Today in the US, overdoses account for more deaths than car crashes. The frightening reality of opioid relapse is that death is a very likely outcome. Unlike relapsing on alcohol and waking up with a hangover the next day, after relapsing on drugs such as heroin and painkillers after a period of time clean, you many don’t wake up at all. As opiate addicts get sober and stop using opiate drugs, their bodies begin to lose the ability to tolerate the drugs. Many people think they can go back to using as much as they did before they got clean, their bodies can’t handle it, and if often leads to overdose and death. What once was a moderate dose for the addict may now be enough to prevent the brain from signaling the body to keep breathing. The next troubling truth for opioid abusers is that even after successful treatment few are able to remain continuously abstinent during the first year of recovery. A few studies have put the number at a low 14% that make it through the first year without any slips, or full blown relapse episodes. Getting sober is possible, it’s just the first year that is crucial, and most have at least one slip, and with opiates one slip is all it takes to lose your life.
Turning to medication has become increasingly popular and beneficial to those suffering from opioid addiction, and unable to attain long-term sobriety. Many treatment programs are sending clients home from opioid treatment with Naloxone, or Narcan; the latest self-administered opioid antidote. This is great in emergency situations, and has been saving thousands of lives across the country; the real focus however should be preventing the possibility of overdose all together. The best way to do this is to identify those at the greatest risk of relapsing, and make sure they have all the possible tools at their disposal, including medication-assisted treatment (MAT). We have discussed these medications in previous blog posts, outlined the pros and cons, and highlighted the risks. There is Naltrexone injections, or buprenorphine, both have shown to make relapse less likely, although they are not a forever plan, they can help secure sobriety for at least the first year or longer. Vivitrol is probably the most secure of the MAT drugs, is not addictive, and does not cause any highs. It is injected and lasts up to a month so the addict does not have to think about taking a pill or missing a dose, they are protected for a longer period of time.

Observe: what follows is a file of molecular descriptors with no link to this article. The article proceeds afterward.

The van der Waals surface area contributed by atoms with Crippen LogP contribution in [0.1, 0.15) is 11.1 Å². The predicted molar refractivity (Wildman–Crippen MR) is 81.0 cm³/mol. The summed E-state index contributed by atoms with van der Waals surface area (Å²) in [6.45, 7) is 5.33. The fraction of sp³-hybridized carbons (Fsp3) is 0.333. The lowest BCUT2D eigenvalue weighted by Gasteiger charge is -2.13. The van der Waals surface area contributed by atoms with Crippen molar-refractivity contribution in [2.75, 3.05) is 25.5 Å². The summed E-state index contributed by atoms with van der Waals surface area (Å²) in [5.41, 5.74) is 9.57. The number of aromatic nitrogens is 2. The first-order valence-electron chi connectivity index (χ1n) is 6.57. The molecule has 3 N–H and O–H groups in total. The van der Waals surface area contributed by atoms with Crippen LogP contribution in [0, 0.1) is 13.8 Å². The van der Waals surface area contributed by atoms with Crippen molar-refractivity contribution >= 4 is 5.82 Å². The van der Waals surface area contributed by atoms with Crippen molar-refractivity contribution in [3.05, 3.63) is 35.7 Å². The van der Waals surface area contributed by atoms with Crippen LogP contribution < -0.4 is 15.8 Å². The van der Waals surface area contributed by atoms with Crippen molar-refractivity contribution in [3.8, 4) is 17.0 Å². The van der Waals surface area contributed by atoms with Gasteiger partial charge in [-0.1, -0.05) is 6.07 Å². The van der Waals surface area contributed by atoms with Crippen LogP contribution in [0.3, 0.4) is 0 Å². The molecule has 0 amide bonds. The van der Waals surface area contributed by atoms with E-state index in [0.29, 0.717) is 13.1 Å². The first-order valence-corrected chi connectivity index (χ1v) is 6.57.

When predicting whether or not you or someone you love would benefit from medication assisted treatment there are a few things to consider. If one or more of these factors pertain to you or your loved one, you may be a good candidate for MAT:
- A previous overdose, particularly in the past 6 months
- Intense cravings
- A history of using cocaine in addition to opioid drugs; cocaine increases impulsivity, and MAT drugs so not prevent a high from cocaine
- A history of participating in IV drug use
- A reluctance to embrace the changes recovery requires
- A history of criminal behavior beyond drug use